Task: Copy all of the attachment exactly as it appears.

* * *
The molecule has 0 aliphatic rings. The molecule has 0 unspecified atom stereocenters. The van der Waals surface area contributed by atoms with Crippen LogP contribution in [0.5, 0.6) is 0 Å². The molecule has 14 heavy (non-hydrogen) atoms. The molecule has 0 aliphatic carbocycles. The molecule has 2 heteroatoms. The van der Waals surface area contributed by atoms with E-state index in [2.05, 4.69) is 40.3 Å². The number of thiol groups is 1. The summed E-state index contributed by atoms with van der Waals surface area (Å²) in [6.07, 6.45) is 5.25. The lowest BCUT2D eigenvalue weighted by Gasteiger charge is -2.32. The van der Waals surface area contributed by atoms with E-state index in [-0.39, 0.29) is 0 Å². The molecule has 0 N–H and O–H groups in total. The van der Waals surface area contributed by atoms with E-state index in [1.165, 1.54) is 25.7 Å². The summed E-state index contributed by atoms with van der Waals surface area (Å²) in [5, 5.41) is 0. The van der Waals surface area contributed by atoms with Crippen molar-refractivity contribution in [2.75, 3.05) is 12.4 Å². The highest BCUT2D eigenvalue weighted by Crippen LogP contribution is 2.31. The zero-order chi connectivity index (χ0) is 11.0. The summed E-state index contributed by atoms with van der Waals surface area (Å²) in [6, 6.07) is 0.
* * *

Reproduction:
The molecule has 0 aliphatic rings. The molecule has 0 unspecified atom stereocenters. The van der Waals surface area contributed by atoms with Crippen LogP contribution in [0.5, 0.6) is 0 Å². The molecule has 14 heavy (non-hydrogen) atoms. The molecule has 0 aliphatic carbocycles. The molecule has 2 heteroatoms. The van der Waals surface area contributed by atoms with E-state index in [2.05, 4.69) is 40.3 Å². The number of thiol groups is 1. The summed E-state index contributed by atoms with van der Waals surface area (Å²) in [6.07, 6.45) is 5.25. The lowest BCUT2D eigenvalue weighted by Gasteiger charge is -2.32. The van der Waals surface area contributed by atoms with E-state index in [-0.39, 0.29) is 0 Å². The molecule has 0 N–H and O–H groups in total. The van der Waals surface area contributed by atoms with E-state index in [1.165, 1.54) is 25.7 Å². The summed E-state index contributed by atoms with van der Waals surface area (Å²) in [5, 5.41) is 0. The van der Waals surface area contributed by atoms with Crippen molar-refractivity contribution in [2.75, 3.05) is 12.4 Å². The highest BCUT2D eigenvalue weighted by Crippen LogP contribution is 2.31. The zero-order chi connectivity index (χ0) is 11.0. The summed E-state index contributed by atoms with van der Waals surface area (Å²) in [6, 6.07) is 0.